Take two already-gifted speakers, add a guy with a new book on narrative structure, turn up the heat with an important topic like sea level rise, throw in 6 weeks of planning effort and conference calls, then put them in front of 1,000 people and you’ve got an event that works.  All of which is a tribute to the brave vision of Megan Baliff, the organizer who came up with a crazy idea this past summer.  A crazy idea that worked.


THESE GUYS ARE GOOD.   That’s Mike Orbach of Duke University on the left, Gary Griggs of U.C. Santa Cruz on the right.  Together they turned in a great performance yesterday in our plenary panel at the Coastal and Estuarine Research Federation meeting in San Diego.  Gary presented the SCIENCE, Mike provided the HUMAN PERSPECTIVE on how we will be impacted in the future.  (btw, those are shadows on my shirt — though it looks like sweat, which wouldn’t have been a surprise)



That’s how it all started.  My friend Megan Baliff contacted me in June asking me to be part of a “plenary panel” at CERF 2013 saying, “you’ll get to talk about your communications stuff in front of 1,000 people.”  I was busy but thought why not and said sure.

But then in mid-September I looked at the website for the meeting and found out what I’d gotten myself into — a panel on “sea level rise” — something I know zippo about.  I called up Megan, a little grouchy, asking what the hell she had gotten me into.  She said, “No, no, no, this is exactly what we have in mind — we want you to bring “the Randy Olson storytelling thing.”

To make a very complicated story short, she assured me the two other panelists were wildly enthusiastic about the idea of me overturning their standard presentations and forcing them to do something they had never done before.  She was wrong, they were definitely not psyched (can’t blame ’em), I sensed the whole thing would be too much work and too painful, so by early October I simply quit.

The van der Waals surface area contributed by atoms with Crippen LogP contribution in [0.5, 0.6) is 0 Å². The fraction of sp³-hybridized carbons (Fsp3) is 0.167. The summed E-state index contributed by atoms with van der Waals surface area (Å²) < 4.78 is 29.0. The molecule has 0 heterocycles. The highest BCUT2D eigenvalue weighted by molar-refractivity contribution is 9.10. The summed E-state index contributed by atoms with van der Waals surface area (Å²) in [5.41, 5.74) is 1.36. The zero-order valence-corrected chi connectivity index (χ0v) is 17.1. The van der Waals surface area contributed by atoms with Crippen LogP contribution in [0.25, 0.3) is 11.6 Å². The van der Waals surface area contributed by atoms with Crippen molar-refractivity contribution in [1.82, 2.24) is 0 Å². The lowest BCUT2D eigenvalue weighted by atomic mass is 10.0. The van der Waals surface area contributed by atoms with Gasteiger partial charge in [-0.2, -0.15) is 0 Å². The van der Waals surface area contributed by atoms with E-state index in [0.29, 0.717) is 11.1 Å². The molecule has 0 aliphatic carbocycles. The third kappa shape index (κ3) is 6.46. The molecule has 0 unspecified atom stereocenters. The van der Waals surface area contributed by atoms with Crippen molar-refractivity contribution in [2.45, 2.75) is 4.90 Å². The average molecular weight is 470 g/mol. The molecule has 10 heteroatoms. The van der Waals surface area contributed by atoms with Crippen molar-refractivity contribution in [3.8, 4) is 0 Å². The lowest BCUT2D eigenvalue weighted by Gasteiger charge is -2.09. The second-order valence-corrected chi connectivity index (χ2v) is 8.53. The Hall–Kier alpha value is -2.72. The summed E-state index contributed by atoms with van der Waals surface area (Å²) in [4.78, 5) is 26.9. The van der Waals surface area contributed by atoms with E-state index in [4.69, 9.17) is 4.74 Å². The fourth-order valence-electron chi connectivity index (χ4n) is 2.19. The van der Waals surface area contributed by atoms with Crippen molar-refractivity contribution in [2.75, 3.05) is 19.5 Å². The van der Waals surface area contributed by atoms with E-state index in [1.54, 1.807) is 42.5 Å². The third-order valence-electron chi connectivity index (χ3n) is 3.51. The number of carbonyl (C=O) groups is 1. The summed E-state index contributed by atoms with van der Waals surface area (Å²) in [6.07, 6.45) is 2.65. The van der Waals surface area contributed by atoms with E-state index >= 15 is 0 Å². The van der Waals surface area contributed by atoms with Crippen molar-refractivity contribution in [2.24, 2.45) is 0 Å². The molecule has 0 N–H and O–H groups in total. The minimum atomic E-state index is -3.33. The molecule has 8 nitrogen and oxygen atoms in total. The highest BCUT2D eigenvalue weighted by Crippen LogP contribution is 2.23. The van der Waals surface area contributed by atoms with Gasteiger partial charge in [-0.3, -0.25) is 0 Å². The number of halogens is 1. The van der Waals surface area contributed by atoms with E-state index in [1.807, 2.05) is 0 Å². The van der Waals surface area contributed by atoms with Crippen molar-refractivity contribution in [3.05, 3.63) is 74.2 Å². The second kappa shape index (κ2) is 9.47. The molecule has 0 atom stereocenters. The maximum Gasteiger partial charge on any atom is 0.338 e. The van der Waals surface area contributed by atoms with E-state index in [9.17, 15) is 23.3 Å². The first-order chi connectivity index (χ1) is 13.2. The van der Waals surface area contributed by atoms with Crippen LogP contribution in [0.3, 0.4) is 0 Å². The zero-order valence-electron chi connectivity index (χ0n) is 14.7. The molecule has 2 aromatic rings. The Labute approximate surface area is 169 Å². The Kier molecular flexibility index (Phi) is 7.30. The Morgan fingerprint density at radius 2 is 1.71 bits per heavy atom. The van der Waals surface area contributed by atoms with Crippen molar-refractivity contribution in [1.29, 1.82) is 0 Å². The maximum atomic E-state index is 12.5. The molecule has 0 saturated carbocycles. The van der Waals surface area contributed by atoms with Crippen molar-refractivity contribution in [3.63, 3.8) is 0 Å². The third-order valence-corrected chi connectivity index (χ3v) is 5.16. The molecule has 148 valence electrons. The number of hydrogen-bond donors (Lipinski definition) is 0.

But while I was on the phone with Megan, handing in my resignation and she was gracefully accepting it, honest to goodness, an email from one of the two guys popped up and it said they had discussed my crazy ideas, agreed they had both given enough successful presentations in their careers, they could afford one horribly embarrassing debacle, so they were ready to give it a shot.  Amazing timing.  The whole thing came that close to never happening.


COMMUNICATING THE FUTURE.   Sea level rise is “NEW” (after 8000 years of stability, the past 150 years now shows accelerating rising levels), “CERTAIN” (it’s gonna happen — nothing we can do now is going to stop it), and “EVERYWHERE” (not just the middle of the Pacific — it’s going to hit places considerably inland, even impacting groundwater dynamics in some inland areas).